The answer to that rests upon exploring new combinations of curatorial programming and technical delivery of live events to not only match community needs but also extend aspirations. To this end Fed Square has established a process called ‘deepening connections’, with the aim of enhancing the democratic spirit of engagement with – and ownership of – the public space. According to Brennan, “We want the people who’ve picked up the deck chair and moved it around to feel like they’ve got a connection with Fed Square. We want them to see that Fed Square is not just this big open space that somebody manages but that it is a living, breathing entity that supports the community at large.”
Bates raised a similar point when discussing LAB’s collaboration with artist and writer Paul Carter: “A key element of the square is Paul’s design work, and the choice of stone, which has a remarkably clean and soft appearance. I’m often astounded to see how willing people are to sit on it – it’s as dirty as any other part of the city, and yet for most people it’s an inviting space. The stone strongly references indigenous history and also creates a unique feel of the interior landscape transported into the city. To enable that, we confined the stone to the square’s interior and bounded it by the normal concrete footpath.”
This early example of artistic experimentation in the urban design has been extended in recent projects. Reflecting on Fed Square’s support for Rafael Lozano-Hemmer’s Solar Equation project as the key element of 2010’s Light in Winter festival, Brennan observes: “When you decide to do something, like bringing the world’s leading installation artist into the space to do something he’s never done before, and flying the largest balloon in the world above the square – well, we didn’t really know how to do that.”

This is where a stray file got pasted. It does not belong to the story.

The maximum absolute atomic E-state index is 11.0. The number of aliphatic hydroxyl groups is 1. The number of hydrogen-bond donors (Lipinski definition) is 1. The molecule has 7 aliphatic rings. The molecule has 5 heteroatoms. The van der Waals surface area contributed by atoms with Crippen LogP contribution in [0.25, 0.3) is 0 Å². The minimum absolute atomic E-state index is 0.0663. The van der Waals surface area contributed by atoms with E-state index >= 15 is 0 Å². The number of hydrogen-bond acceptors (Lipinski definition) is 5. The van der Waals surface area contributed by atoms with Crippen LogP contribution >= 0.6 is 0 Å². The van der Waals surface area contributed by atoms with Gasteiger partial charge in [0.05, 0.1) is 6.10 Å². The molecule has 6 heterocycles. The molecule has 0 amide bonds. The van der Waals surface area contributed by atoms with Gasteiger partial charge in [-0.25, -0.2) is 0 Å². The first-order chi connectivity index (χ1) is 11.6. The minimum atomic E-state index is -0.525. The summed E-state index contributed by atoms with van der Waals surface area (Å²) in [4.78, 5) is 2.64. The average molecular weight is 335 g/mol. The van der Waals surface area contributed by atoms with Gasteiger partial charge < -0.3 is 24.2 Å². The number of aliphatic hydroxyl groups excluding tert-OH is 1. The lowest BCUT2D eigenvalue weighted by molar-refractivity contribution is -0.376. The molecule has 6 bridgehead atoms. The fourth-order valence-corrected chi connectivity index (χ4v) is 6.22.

For Brennan, the reward is immediate: ‘When you get to the end of those projects, and you think “I did it”, and you get feedback from the community about the experience changing perceptions of the city and its art, you sort of go, “Wow, that’s incredible.” I tear up when I think about it. It’s great to know that the risks that you take in that very complex environment have actually enabled that.’
This article will appear in the forthcoming Architectural Review Asia Pacific magazine #128.
‘Stripped’ by Greg Natale produces the same carbon footprint in its entire lifetime that you create in just 40 hours. ‘Stripped’ pays tribute to the work of minimalist architects Claudio Silvestrin and John Pawson.